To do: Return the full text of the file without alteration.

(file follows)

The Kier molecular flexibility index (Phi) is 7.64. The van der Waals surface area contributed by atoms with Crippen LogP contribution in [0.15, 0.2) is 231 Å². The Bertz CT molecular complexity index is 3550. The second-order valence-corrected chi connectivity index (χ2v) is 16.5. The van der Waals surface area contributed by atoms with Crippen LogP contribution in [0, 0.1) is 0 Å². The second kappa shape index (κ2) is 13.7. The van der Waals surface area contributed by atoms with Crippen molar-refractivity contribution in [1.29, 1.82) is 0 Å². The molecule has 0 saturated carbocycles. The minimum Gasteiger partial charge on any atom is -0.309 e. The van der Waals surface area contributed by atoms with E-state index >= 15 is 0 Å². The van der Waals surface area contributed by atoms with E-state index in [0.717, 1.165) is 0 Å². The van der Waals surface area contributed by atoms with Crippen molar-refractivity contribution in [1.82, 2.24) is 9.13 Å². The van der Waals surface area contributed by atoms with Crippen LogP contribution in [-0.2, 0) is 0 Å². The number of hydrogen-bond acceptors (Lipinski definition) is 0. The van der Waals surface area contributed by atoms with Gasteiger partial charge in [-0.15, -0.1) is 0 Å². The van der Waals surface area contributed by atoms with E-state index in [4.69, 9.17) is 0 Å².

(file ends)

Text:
The Kier molecular flexibility index (Phi) is 7.64. The van der Waals surface area contributed by atoms with Crippen LogP contribution in [0.15, 0.2) is 231 Å². The Bertz CT molecular complexity index is 3550. The second-order valence-corrected chi connectivity index (χ2v) is 16.5. The van der Waals surface area contributed by atoms with Crippen LogP contribution in [0, 0.1) is 0 Å². The second kappa shape index (κ2) is 13.7. The van der Waals surface area contributed by atoms with Crippen molar-refractivity contribution in [1.29, 1.82) is 0 Å². The molecule has 0 saturated carbocycles. The minimum Gasteiger partial charge on any atom is -0.309 e. The van der Waals surface area contributed by atoms with E-state index >= 15 is 0 Å². The van der Waals surface area contributed by atoms with E-state index in [0.717, 1.165) is 0 Å². The van der Waals surface area contributed by atoms with Crippen molar-refractivity contribution in [1.82, 2.24) is 9.13 Å². The van der Waals surface area contributed by atoms with Crippen LogP contribution in [-0.2, 0) is 0 Å². The number of hydrogen-bond acceptors (Lipinski definition) is 0. The van der Waals surface area contributed by atoms with Gasteiger partial charge in [-0.15, -0.1) is 0 Å². The van der Waals surface area contributed by atoms with E-state index in [4.69, 9.17) is 0 Å².